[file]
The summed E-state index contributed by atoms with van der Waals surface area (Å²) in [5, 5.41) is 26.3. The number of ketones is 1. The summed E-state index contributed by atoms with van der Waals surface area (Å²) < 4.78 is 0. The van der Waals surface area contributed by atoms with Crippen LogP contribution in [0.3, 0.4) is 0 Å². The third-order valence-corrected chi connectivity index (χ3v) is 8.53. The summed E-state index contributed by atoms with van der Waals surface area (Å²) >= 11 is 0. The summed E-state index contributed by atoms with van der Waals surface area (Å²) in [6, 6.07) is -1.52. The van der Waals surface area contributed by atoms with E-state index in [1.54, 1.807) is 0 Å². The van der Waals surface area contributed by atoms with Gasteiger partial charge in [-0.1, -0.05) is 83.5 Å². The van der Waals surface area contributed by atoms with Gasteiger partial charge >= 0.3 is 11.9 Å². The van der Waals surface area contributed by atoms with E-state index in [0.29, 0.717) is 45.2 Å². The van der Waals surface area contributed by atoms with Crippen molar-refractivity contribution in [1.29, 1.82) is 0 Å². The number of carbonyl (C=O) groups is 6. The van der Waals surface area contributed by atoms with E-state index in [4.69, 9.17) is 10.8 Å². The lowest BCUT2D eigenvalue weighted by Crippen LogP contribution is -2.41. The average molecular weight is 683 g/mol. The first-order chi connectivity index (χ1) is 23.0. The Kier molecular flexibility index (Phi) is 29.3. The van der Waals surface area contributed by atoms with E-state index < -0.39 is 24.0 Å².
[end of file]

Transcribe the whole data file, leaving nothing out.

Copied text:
The summed E-state index contributed by atoms with van der Waals surface area (Å²) in [5, 5.41) is 26.3. The number of ketones is 1. The summed E-state index contributed by atoms with van der Waals surface area (Å²) < 4.78 is 0. The van der Waals surface area contributed by atoms with Crippen LogP contribution in [0.3, 0.4) is 0 Å². The third-order valence-corrected chi connectivity index (χ3v) is 8.53. The summed E-state index contributed by atoms with van der Waals surface area (Å²) >= 11 is 0. The summed E-state index contributed by atoms with van der Waals surface area (Å²) in [6, 6.07) is -1.52. The van der Waals surface area contributed by atoms with E-state index in [1.54, 1.807) is 0 Å². The van der Waals surface area contributed by atoms with Gasteiger partial charge in [-0.1, -0.05) is 83.5 Å². The van der Waals surface area contributed by atoms with Gasteiger partial charge >= 0.3 is 11.9 Å². The van der Waals surface area contributed by atoms with E-state index in [0.29, 0.717) is 45.2 Å². The van der Waals surface area contributed by atoms with Crippen molar-refractivity contribution in [1.29, 1.82) is 0 Å². The number of carbonyl (C=O) groups is 6. The van der Waals surface area contributed by atoms with E-state index in [4.69, 9.17) is 10.8 Å². The lowest BCUT2D eigenvalue weighted by Crippen LogP contribution is -2.41. The average molecular weight is 683 g/mol. The first-order chi connectivity index (χ1) is 23.0. The Kier molecular flexibility index (Phi) is 29.3. The van der Waals surface area contributed by atoms with E-state index < -0.39 is 24.0 Å².